Today’s hybrid work model impacts college recruiting

What do recent college educations and employers have in common? They’ve both gone from in-person to at least partly remote—suddenly and unexpectedly. Since college grads are a direct recruitment pipeline for employers, this commonality is worth looking at further. 

If we look at the current workforce, hybrid environments are taking over. Between the overall decline in population, the lack of people returning to the workforce, and the increase in resignations, employers are hurting—badly. 

As we mentioned, our current market favors jobseekers, which includes college graduates. For many colleges, “blended learning” strategies that include physical and digital teaching methods are also likely to stick around. So, upcoming graduates entering the workforce and long-time employees who had to work remotely during the pandemic will each have experience with the hybrid approach, and many will prioritize that structure in their employers. 

The good news is that the hybrid work model allows employers to source talent from more diverse schools and regions that weren’t as accessible before.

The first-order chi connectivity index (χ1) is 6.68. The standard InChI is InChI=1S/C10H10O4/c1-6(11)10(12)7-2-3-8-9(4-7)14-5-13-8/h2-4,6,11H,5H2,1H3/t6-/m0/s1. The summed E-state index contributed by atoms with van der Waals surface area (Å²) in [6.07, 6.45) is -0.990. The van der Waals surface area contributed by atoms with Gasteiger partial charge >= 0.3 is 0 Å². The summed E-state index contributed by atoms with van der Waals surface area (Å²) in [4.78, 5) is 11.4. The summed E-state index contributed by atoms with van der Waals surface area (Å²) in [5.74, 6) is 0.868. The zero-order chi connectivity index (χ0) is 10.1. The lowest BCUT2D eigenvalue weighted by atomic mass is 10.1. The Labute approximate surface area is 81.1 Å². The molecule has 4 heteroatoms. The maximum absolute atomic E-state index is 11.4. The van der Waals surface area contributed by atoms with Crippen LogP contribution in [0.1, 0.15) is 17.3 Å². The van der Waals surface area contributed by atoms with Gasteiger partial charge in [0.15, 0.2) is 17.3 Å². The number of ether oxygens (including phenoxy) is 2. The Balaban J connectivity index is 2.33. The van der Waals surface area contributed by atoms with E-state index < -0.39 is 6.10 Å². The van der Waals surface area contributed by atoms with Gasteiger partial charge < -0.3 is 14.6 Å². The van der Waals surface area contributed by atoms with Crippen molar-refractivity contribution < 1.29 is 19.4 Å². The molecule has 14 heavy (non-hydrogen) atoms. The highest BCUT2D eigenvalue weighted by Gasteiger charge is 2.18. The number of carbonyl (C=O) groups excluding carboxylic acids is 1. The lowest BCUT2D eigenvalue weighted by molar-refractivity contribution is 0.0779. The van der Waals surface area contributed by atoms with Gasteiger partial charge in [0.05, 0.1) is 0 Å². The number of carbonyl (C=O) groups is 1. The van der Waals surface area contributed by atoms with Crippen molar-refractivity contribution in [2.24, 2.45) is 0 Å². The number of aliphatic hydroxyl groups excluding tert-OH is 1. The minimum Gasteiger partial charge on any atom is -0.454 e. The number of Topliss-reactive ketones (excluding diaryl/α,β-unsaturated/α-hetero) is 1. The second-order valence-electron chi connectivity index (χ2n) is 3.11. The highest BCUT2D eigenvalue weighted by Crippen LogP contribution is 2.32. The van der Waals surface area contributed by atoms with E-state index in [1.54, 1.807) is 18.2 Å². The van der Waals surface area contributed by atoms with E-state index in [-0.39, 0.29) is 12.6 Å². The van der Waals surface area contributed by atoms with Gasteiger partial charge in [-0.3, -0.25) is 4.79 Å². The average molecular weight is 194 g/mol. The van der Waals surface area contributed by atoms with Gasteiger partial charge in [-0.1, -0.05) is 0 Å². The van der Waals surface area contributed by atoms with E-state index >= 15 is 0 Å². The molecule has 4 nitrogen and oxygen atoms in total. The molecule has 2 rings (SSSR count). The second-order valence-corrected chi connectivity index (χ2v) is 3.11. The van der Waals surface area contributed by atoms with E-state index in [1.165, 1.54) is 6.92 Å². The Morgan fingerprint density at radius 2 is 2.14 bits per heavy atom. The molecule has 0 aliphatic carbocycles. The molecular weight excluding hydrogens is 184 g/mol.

Now, employers can go find talented and diverse individuals where they are, rather than being forced to scrounge around in areas where talent and/or diversity are low.

But even with all the technological accommodations the world has adopted, employers should still seek out opportunities to get in front of students. It’s equally important to pursue both virtual and in-person college recruiting opportunities such as networking with instructors, seeking out speaking engagements, job fairs, offering internships, etc. 

Employers should also keep in mind that, even though schools are reopening, hybrid educational experiences are still prominent. This means that students who continue to get any form of hybrid learning may expect or even demand that their next employer provides a flexible working environment. If you’re an employer who does, you should consider leveraging that in your recruiting efforts.

College recruiting is more than just getting people through the door 

When it comes to recruiting college grads, transparency is the best policy. They want to know your mission, your vision, and why diversity is crucial to your organization’s success. Labor market data is a great way to get familiar with which students you should recruit and help you reach diversity-based goals

But remember, hiring diverse talent isn’t the end goal. Company leaders need to have processes in place that allow for employees to excel long after they’re hired. If all components of DEI&B are not considered, you’ll lose that talent, and be right back to where you started—searching and struggling to fill a role.

If you’d like to find out how your business can use our data to drive recruitment, fill out the form below and we’ll be in touch!